APLawrence.com -  Resources for Unix and Linux Systems, Bloggers and the self-employed

Kerio Winroute Firewall Advances

© May 2019 Anthony Lawrence

Some of my readers and clients know that I used to sell Fortinet firewalls. I stopped doing that several years ago because I found their support (for both me and my customers) to be unacceptably poor. The products themselves worked well and were reasonably priced, but support was not good and because of lousy documentation, support was often needed.

I don't know if Fortinet has cleaned up their act since then. I don't care - once bitten, twice shy. I don't want anything to do with them.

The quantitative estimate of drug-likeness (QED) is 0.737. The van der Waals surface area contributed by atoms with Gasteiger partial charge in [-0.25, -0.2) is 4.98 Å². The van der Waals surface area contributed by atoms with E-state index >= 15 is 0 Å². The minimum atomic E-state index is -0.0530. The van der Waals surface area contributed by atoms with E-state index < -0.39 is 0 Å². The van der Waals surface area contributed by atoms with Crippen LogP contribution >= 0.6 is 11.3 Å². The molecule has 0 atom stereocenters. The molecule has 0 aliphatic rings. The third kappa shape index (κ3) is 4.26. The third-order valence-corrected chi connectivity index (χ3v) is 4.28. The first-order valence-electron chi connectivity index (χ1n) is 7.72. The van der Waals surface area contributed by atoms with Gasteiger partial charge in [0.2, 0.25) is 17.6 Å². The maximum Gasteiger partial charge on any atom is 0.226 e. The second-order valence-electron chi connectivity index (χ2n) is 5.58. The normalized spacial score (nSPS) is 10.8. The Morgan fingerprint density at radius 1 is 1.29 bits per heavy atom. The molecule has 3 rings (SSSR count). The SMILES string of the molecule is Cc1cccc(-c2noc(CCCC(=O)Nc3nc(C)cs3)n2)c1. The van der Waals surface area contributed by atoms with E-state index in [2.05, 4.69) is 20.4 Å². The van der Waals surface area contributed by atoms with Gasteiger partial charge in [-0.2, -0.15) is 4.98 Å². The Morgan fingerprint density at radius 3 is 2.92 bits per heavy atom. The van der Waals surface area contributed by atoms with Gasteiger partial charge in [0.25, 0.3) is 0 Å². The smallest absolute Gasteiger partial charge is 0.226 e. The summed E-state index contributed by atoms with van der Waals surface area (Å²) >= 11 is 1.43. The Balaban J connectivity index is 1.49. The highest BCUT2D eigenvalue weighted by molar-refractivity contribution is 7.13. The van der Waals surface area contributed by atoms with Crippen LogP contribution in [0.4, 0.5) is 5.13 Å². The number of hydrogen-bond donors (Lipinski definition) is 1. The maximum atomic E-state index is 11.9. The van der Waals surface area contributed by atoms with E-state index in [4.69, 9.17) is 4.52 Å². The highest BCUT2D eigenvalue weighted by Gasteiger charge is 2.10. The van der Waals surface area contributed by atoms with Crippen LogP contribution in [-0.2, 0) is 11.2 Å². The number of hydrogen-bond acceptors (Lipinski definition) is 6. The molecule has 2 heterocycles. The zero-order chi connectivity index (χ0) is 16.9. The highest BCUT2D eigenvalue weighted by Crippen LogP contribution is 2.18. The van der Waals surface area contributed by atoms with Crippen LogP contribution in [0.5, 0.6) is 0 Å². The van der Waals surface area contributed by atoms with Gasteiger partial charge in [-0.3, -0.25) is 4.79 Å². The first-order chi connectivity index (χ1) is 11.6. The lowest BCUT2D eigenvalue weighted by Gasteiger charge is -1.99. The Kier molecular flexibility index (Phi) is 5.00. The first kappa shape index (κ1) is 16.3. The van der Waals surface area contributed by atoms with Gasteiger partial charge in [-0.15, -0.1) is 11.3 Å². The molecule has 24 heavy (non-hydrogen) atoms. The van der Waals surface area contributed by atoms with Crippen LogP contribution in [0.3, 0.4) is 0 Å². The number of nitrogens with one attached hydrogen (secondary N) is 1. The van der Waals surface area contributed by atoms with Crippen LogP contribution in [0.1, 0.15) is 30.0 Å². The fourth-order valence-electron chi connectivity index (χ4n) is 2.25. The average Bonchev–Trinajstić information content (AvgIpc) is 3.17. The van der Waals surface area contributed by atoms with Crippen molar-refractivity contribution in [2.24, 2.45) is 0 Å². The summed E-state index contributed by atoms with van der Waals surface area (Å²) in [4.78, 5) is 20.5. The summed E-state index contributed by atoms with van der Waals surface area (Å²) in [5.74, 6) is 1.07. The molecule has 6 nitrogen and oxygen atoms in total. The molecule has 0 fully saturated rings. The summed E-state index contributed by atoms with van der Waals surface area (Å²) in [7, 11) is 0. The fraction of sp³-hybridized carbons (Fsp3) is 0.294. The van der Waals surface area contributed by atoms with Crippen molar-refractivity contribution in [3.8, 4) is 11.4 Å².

I may have dropped Fortinet, but I still had customers with firewall needs. Where to turn? Cisco? No, I never liked Cisco because I think their stuff is too pricey in addition to often being confusing. Obviously they are the de facto standard, and I would expect large companies with complex needs to lean strongly toward their products, but I don't think they are a good choice for small businesses. You'll pay dearly for the Cisco brand but you won't get what the brand implies when you are at the low end. That's partly because Cisco can't cannibalize its more expensive products by adding features at the low end. The expense of Cisco training and certification also enters into the cost picture - I just don't see it for small business.